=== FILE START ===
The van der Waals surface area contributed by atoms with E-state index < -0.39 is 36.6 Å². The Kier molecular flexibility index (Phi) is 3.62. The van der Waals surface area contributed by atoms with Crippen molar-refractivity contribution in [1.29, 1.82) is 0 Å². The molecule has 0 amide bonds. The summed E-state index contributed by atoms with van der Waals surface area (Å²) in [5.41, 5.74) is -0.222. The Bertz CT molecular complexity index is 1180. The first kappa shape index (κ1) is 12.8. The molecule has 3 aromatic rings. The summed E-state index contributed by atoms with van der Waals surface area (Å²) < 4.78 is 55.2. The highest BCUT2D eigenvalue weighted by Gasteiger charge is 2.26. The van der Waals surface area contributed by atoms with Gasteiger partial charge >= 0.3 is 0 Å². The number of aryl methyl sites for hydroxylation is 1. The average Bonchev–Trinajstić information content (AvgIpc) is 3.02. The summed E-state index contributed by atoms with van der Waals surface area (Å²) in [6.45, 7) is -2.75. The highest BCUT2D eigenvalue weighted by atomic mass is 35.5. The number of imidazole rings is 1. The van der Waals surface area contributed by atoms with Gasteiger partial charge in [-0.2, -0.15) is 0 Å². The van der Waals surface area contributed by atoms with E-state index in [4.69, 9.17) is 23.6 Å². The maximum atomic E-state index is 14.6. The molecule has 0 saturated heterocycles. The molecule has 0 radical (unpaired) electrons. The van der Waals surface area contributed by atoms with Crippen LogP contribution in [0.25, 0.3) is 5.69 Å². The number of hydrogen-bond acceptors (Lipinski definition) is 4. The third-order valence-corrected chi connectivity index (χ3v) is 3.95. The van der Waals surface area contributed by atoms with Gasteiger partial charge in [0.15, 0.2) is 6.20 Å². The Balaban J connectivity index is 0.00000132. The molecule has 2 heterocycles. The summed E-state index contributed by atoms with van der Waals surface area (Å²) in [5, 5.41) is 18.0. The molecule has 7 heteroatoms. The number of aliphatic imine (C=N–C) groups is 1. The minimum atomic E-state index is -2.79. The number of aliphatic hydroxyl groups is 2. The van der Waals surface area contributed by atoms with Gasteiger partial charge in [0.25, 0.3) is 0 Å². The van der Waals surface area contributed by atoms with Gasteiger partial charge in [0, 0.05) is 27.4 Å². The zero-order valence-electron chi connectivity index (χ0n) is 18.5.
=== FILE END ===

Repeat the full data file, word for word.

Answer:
The van der Waals surface area contributed by atoms with E-state index < -0.39 is 36.6 Å². The Kier molecular flexibility index (Phi) is 3.62. The van der Waals surface area contributed by atoms with Crippen molar-refractivity contribution in [1.29, 1.82) is 0 Å². The molecule has 0 amide bonds. The summed E-state index contributed by atoms with van der Waals surface area (Å²) in [5.41, 5.74) is -0.222. The Bertz CT molecular complexity index is 1180. The first kappa shape index (κ1) is 12.8. The molecule has 3 aromatic rings. The summed E-state index contributed by atoms with van der Waals surface area (Å²) < 4.78 is 55.2. The highest BCUT2D eigenvalue weighted by Gasteiger charge is 2.26. The van der Waals surface area contributed by atoms with Gasteiger partial charge >= 0.3 is 0 Å². The number of aryl methyl sites for hydroxylation is 1. The average Bonchev–Trinajstić information content (AvgIpc) is 3.02. The summed E-state index contributed by atoms with van der Waals surface area (Å²) in [6.45, 7) is -2.75. The highest BCUT2D eigenvalue weighted by atomic mass is 35.5. The number of imidazole rings is 1. The van der Waals surface area contributed by atoms with Gasteiger partial charge in [-0.2, -0.15) is 0 Å². The van der Waals surface area contributed by atoms with E-state index in [4.69, 9.17) is 23.6 Å². The maximum atomic E-state index is 14.6. The molecule has 0 saturated heterocycles. The molecule has 0 radical (unpaired) electrons. The van der Waals surface area contributed by atoms with Crippen LogP contribution in [0.25, 0.3) is 5.69 Å². The number of hydrogen-bond acceptors (Lipinski definition) is 4. The third-order valence-corrected chi connectivity index (χ3v) is 3.95. The van der Waals surface area contributed by atoms with Gasteiger partial charge in [0.15, 0.2) is 6.20 Å². The Balaban J connectivity index is 0.00000132. The molecule has 2 heterocycles. The summed E-state index contributed by atoms with van der Waals surface area (Å²) in [5, 5.41) is 18.0. The molecule has 7 heteroatoms. The number of aliphatic imine (C=N–C) groups is 1. The minimum atomic E-state index is -2.79. The number of aliphatic hydroxyl groups is 2. The van der Waals surface area contributed by atoms with Gasteiger partial charge in [0.25, 0.3) is 0 Å². The van der Waals surface area contributed by atoms with Gasteiger partial charge in [0, 0.05) is 27.4 Å². The zero-order valence-electron chi connectivity index (χ0n) is 18.5.